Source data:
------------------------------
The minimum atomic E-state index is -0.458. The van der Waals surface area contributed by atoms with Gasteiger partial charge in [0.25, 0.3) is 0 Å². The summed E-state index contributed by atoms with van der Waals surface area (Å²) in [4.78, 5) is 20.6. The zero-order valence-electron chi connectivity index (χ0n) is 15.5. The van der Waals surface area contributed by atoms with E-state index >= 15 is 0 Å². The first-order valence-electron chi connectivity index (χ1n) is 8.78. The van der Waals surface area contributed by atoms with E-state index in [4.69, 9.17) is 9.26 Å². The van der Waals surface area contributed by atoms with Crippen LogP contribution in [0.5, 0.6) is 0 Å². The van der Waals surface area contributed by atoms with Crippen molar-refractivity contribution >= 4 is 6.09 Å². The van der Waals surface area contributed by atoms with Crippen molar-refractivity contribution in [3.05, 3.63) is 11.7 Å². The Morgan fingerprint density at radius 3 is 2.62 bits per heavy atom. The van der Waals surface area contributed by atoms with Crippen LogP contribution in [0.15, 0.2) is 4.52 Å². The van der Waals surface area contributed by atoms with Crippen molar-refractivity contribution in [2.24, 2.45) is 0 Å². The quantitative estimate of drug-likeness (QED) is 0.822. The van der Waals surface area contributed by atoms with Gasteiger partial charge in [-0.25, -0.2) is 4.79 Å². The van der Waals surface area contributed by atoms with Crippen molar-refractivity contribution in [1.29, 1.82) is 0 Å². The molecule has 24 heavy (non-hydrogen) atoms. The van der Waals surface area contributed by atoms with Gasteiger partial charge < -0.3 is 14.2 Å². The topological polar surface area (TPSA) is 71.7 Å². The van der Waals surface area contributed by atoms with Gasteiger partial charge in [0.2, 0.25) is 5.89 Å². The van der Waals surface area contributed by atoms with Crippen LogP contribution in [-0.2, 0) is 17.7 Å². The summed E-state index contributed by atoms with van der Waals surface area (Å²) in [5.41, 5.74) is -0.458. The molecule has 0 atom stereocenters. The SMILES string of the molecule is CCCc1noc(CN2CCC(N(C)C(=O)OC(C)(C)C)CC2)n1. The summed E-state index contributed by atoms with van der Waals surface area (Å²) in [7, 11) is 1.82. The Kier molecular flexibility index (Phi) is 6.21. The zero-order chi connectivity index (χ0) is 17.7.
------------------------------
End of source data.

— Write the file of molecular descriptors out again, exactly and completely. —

The minimum atomic E-state index is -0.458. The van der Waals surface area contributed by atoms with Gasteiger partial charge in [0.25, 0.3) is 0 Å². The summed E-state index contributed by atoms with van der Waals surface area (Å²) in [4.78, 5) is 20.6. The zero-order valence-electron chi connectivity index (χ0n) is 15.5. The van der Waals surface area contributed by atoms with E-state index >= 15 is 0 Å². The first-order valence-electron chi connectivity index (χ1n) is 8.78. The van der Waals surface area contributed by atoms with E-state index in [4.69, 9.17) is 9.26 Å². The van der Waals surface area contributed by atoms with Crippen LogP contribution in [0.5, 0.6) is 0 Å². The van der Waals surface area contributed by atoms with Crippen molar-refractivity contribution >= 4 is 6.09 Å². The van der Waals surface area contributed by atoms with Crippen molar-refractivity contribution in [3.05, 3.63) is 11.7 Å². The Morgan fingerprint density at radius 3 is 2.62 bits per heavy atom. The van der Waals surface area contributed by atoms with Crippen LogP contribution in [0.15, 0.2) is 4.52 Å². The van der Waals surface area contributed by atoms with Crippen molar-refractivity contribution in [2.24, 2.45) is 0 Å². The quantitative estimate of drug-likeness (QED) is 0.822. The van der Waals surface area contributed by atoms with Gasteiger partial charge in [-0.25, -0.2) is 4.79 Å². The van der Waals surface area contributed by atoms with Crippen molar-refractivity contribution in [1.29, 1.82) is 0 Å². The molecule has 24 heavy (non-hydrogen) atoms. The van der Waals surface area contributed by atoms with Gasteiger partial charge < -0.3 is 14.2 Å². The topological polar surface area (TPSA) is 71.7 Å². The van der Waals surface area contributed by atoms with Gasteiger partial charge in [0.2, 0.25) is 5.89 Å². The van der Waals surface area contributed by atoms with Crippen LogP contribution in [-0.2, 0) is 17.7 Å². The summed E-state index contributed by atoms with van der Waals surface area (Å²) in [5.41, 5.74) is -0.458. The molecule has 0 atom stereocenters. The SMILES string of the molecule is CCCc1noc(CN2CCC(N(C)C(=O)OC(C)(C)C)CC2)n1. The summed E-state index contributed by atoms with van der Waals surface area (Å²) in [7, 11) is 1.82. The Kier molecular flexibility index (Phi) is 6.21. The zero-order chi connectivity index (χ0) is 17.7.